Swiss gene editing firm CRISPR Therapeutics has signed a non-exclusive commercial licence agreement with US-based drug maker MaxCyte for the development of new immuno-oncology therapies.
In March last year, the companies signed a deal for CRISPR to use MaxCyte’s Flow Electroporation Technology to develop commercial treatments for haemoglobin-related conditions.
The expanded agreement will provide CRISPR Therapeutics with non-exclusive development and commercial-use rights to apply the MaxCyte cell engineering platform for CRISPR/Cas9-based cancer therapeutics.
CRISPR Therapeutics CEO Samarth Kulkarni said: “As we advance our allogeneic CAR-T programmes into the clinic, we are preparing for the future by securing our access to the leading ex vivo delivery platform for both clinical and commercial use, just as we previously did for our hemoglobinopathy developmental candidates.”
The Flow Electroporation Technology is designed to allow the engineering of various therapeutically-relevant cell types.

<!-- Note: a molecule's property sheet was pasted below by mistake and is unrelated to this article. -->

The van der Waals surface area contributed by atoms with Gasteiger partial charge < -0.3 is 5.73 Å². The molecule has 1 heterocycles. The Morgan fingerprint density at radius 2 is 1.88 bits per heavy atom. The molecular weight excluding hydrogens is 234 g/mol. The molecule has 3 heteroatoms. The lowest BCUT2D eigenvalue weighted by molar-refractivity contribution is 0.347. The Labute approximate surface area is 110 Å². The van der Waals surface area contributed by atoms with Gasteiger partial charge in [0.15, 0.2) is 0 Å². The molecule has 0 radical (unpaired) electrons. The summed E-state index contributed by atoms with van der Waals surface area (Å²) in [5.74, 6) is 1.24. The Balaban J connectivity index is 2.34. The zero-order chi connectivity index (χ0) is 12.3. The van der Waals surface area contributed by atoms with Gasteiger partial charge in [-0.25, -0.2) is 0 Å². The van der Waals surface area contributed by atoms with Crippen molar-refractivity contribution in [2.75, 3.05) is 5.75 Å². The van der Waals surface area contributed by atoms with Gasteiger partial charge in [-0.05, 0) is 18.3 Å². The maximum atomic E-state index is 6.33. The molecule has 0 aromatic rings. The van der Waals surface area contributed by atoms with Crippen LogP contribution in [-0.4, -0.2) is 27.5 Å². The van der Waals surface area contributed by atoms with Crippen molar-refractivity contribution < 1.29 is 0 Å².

CRISPR Therapeutics will use the technology to deliver the CRISPR components of its immuno-oncology cell therapy programmes into T-cells.
MaxCyte president and CEO Doug Doerfler said: “The expansion of our relationship with CRISPR Therapeutics signifies a key milestone for MaxCyte and our technology, providing further validation for the value and versatility of our technology as a leading enabler of next-generation cell-based therapies.
“CRISPR Therapeutics is a leader in gene editing, and we are very pleased to expand our collaboration into new therapeutic areas as we continue to explore the use of our technology to advance medicines to market that will make a difference for patients.”
MaxCyte will supply the technology to CRISPR Therapeutics, and in turn obtain milestone and sales-based payments, as well as licensing fees.